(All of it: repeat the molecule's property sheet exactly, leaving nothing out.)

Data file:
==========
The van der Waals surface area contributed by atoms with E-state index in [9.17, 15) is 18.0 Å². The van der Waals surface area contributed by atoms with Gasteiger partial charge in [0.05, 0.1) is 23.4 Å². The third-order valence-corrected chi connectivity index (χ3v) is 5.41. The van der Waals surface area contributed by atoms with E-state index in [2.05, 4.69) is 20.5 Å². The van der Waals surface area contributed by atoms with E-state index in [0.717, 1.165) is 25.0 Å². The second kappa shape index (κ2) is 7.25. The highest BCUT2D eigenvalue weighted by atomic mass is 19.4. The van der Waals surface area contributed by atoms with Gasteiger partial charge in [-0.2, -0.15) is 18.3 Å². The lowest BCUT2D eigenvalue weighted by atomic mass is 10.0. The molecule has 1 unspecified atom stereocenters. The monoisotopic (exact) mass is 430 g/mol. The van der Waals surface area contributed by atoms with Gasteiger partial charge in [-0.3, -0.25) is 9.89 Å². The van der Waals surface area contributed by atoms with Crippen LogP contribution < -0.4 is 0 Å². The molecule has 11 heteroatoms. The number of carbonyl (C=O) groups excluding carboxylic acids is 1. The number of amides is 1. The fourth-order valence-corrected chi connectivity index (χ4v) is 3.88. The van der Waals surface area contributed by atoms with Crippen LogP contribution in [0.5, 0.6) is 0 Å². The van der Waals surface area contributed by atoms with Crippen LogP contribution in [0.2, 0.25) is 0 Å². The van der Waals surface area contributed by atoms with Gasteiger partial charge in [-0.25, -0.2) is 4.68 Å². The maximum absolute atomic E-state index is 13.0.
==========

The van der Waals surface area contributed by atoms with E-state index in [9.17, 15) is 18.0 Å². The van der Waals surface area contributed by atoms with Gasteiger partial charge in [0.05, 0.1) is 23.4 Å². The third-order valence-corrected chi connectivity index (χ3v) is 5.41. The van der Waals surface area contributed by atoms with E-state index in [2.05, 4.69) is 20.5 Å². The van der Waals surface area contributed by atoms with E-state index in [0.717, 1.165) is 25.0 Å². The second kappa shape index (κ2) is 7.25. The highest BCUT2D eigenvalue weighted by atomic mass is 19.4. The van der Waals surface area contributed by atoms with Gasteiger partial charge in [-0.2, -0.15) is 18.3 Å². The lowest BCUT2D eigenvalue weighted by atomic mass is 10.0. The molecule has 1 unspecified atom stereocenters. The monoisotopic (exact) mass is 430 g/mol. The van der Waals surface area contributed by atoms with Gasteiger partial charge in [-0.3, -0.25) is 9.89 Å². The van der Waals surface area contributed by atoms with Crippen LogP contribution < -0.4 is 0 Å². The molecule has 11 heteroatoms. The number of carbonyl (C=O) groups excluding carboxylic acids is 1. The number of amides is 1. The fourth-order valence-corrected chi connectivity index (χ4v) is 3.88. The van der Waals surface area contributed by atoms with Crippen LogP contribution in [0.5, 0.6) is 0 Å². The van der Waals surface area contributed by atoms with Crippen LogP contribution in [0.2, 0.25) is 0 Å². The van der Waals surface area contributed by atoms with Gasteiger partial charge in [-0.25, -0.2) is 4.68 Å². The maximum absolute atomic E-state index is 13.0.